Print & Digital Media
Making a Comparison between print and digital media is often the first mistake publishers make. Digital publishers often think that print media has become irrelevant and print publishers don’t consider integration methods as well as the differences between the two.
While print media has had to evolve in the wake of digital media, there will always be a place for this medium. Print satisfies both commercial and consumer needs that digital media has not yet been able to replicate.
Print media in audience context
While we see Digital Billboards and screens on buses and other outdoor areas, Print continues to dominate this space by far. The initial outlay, maintenance costs and the cost of creating new adverts and information products overtakes the cost efficiency of large print media.
We see print media on the sides of buses and many billboards. Its blatantly clear in shop windows, and still dominantly used in ticketing and event programmes. People do not take their iPad to the theatre simply to read the programme.
In a world where digital seems to be everywhere, print media will continue to dominate in certain spheres because it needs the needs of an audience that digital media simply cannot.
Picking up a flyer to keep contact or ordering details is much easier than having to use a search engine and bookmark a page online.
Print posters are visible everywhere. Why? Because they work on a very basic level.
The Audience experience
It has been well documented that the evolution of the digital media has resulted in a reduced concentration span globally. In the digital context this is further aggravated by competing adverts, popups and multiple resources being delivered at once. In contrast print media hold the exclusive attention of the user without having to stand out from similar competition.
The enjoyment of print media is evident in the preference of many when considering the tangible experience. Difference weight and thickness of paper. Glossy or Matt surface and even the size of the fonts are all different in the tangible context.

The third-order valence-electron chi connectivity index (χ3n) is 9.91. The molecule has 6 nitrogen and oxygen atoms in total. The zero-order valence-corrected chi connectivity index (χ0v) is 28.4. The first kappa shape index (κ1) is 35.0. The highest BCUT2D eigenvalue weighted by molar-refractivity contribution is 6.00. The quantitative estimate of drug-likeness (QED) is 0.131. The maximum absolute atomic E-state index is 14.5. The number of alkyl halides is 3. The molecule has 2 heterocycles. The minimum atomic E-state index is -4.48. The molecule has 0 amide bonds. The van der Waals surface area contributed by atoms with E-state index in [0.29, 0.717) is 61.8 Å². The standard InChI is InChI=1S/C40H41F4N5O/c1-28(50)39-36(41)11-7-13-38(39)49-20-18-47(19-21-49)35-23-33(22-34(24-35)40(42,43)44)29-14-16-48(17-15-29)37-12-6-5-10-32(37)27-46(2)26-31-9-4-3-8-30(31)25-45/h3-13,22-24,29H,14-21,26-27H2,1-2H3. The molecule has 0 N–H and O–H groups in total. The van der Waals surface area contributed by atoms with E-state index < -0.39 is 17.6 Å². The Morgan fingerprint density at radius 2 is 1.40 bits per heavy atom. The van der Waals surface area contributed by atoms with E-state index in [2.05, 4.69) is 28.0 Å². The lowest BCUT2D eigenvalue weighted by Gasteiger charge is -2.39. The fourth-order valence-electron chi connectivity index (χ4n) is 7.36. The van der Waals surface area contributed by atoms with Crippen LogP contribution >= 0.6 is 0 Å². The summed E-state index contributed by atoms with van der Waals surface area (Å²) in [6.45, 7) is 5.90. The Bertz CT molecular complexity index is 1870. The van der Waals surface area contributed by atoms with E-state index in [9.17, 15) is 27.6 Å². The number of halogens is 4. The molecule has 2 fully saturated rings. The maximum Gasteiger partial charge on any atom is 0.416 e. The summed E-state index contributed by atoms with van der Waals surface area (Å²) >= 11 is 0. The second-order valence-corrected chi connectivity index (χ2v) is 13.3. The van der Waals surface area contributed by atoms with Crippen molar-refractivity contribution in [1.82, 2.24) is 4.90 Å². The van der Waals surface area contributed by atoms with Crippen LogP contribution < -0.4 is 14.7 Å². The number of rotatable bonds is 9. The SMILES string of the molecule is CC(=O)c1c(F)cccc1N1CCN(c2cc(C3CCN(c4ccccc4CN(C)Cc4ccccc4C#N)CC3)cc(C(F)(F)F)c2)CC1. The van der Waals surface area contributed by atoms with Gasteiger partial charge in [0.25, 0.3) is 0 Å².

Additionally, those well versed in the use of digital, do not own an e-reader by default. Many prefer to read long form media on paper.
The abandonment of print media in favour of the digital sphere has created both a huge vacuum and an opportunity. There are still swathes of the population that do not access digital media either due to their economic position or to other accessibility issues such as age and rural situation.
Retired communities have a powerful spending capacity, yet many do not even use smartphones. Lower economic groups still must spend money and the easiest way to reach them is by using print media, flyers, brochures and magazines. While they may have access to mobile phones access, online access remains limited due to the cost of data. These population groups rely heavily on print media, not only as a fallback, but as their core resource.
Even amongst the population that finds digital access easy, there are more appropriate applications for print media.
Print media should be considered an opportunity, when utilised in the correct context and targeting a predetermined audience. Done correctly it need not compete with digital media.